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I am in a situation when I am a co-author of a manuscript. I returned back to this manuscript after several months and I don't think it should be published as it is. I am not the main author and my co-workers want to publish it as soon as possible. I do not want to block them in publishing it, but there are some parts which I do not agree with. The paper can have impact on public policy and I have a bit different views. My colleagues already postponed the submission because of my comments. A colleague of mine suggested that I should care more for my own papers rather than the papers of others.

Is it ethical to submit the paper as a co-author and wait for the reviews and trying to improve the paper later or is it more fair to remove my co-authorship before the submission?

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    A colleague of mine suggested that I should care more for my own papers rather than the papers of others. — As long as you are a coauthor, this is one of your own papers. – JeffE Mar 12 '19 at 8:20
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    Can you go more into details what the disagreement is about? Errors, personal beliefs, something else? – Hatschu Mar 12 '19 at 12:13
  • @Hatschu I would use an updated study design. The study can affect public policy, I see some of the discussion sections diferently. – user3624251 Mar 12 '19 at 14:04
  • @user3624251: If you do believe that it could have political impact, I would say you should add this into the question. This can change the meaning of what's ethically right and wrong tremendously! – Hatschu Mar 12 '19 at 15:40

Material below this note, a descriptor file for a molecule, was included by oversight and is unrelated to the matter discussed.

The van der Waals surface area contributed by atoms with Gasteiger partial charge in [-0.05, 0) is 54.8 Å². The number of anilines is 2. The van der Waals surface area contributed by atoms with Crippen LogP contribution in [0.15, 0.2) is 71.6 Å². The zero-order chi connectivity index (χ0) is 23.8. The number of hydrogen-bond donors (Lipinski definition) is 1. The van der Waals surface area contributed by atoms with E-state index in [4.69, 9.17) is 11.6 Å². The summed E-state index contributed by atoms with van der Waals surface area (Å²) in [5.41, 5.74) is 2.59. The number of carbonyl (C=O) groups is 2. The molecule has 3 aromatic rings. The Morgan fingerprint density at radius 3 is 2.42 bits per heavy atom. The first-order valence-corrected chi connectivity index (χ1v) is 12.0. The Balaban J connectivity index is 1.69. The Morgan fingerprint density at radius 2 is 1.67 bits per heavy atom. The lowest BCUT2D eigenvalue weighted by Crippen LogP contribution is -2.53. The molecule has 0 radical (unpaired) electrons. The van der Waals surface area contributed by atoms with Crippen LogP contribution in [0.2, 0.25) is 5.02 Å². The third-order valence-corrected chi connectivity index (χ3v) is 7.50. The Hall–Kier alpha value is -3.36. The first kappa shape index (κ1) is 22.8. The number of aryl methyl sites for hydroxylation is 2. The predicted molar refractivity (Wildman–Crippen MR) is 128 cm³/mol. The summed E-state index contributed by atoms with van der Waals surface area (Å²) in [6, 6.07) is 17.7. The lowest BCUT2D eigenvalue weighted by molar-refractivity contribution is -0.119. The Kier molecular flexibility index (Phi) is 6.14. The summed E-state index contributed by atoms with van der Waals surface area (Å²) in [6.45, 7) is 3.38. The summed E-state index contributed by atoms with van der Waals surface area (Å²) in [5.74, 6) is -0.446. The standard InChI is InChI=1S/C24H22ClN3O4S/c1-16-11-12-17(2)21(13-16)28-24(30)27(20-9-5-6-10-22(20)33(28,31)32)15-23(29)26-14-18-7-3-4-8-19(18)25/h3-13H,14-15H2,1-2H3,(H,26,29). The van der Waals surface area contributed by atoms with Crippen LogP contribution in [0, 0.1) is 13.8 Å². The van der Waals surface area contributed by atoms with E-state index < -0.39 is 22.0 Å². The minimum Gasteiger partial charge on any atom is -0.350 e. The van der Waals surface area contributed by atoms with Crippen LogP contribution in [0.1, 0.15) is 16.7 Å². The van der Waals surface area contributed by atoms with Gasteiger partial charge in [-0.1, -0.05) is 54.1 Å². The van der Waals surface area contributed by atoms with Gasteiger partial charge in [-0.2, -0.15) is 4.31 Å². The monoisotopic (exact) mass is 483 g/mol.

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Your coherence and trustability, on the eyes of others, can rely, and will tend to rely, in what you publish (especially in intellectual affairs and environments). In a world of works obtained by collaboration with others, co-authorship is authorship. Still, in the long term, you can build yourself a clear trustability anyway. Everyone knows that when working in collaboration, perfect agreement is scarce.

It is unethical (that depends of your ethical criteria!) to publish unfounded research, for responsability and compromise with society. However, depending on the type of paper, some sections can be a matter of interpretations and weighting of data presented. So I do not find disagreement unethical, but erratic behavior rather than straight-forwardness and honesty are probably improper in intellectual environments working in publishable and potentially influential material. Talking about ethics: everyone has free will, so you may not be able to prevent publication (if that was necessary), but looking for discussion and agreement will probably lead to better results.

My suggestion: 1. Expose your opinions clearly and request an answer (some people omit their opinions; requesting explicit answers is increasingly necessary). 2. Be proactive: suggest solutions that would solve the problems you expose. 3. Debate to find agreement if there is no agreement after the first step. 4. If no previous steps worked sufficiently for your personal criteria, evaluate whether you can afford not publishing it or you actually win by not publishing that. 5. If found convenient, politely indicate that you would prefer to withdraw from the authorship of the paper if certain considerations are not stated differently.

I would never delay the straight-forward approach: waiting until review will make the potential future corrections and agreement impossible.

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Is it ethical to submit the paper as a co-author and wait for the reviews and trying to improve the paper later

Submitting a paper with major errors is unethical, whereas submitting a paper that needs polishing isn't.

or is it more fair to remove my co-authorship before the submission?

You can remove yourself, but the paper would probably benefit from your continued support.


A colleaque of mine suggested that I should care more for my own papers rather than the papers of others.

This is one of your papers.

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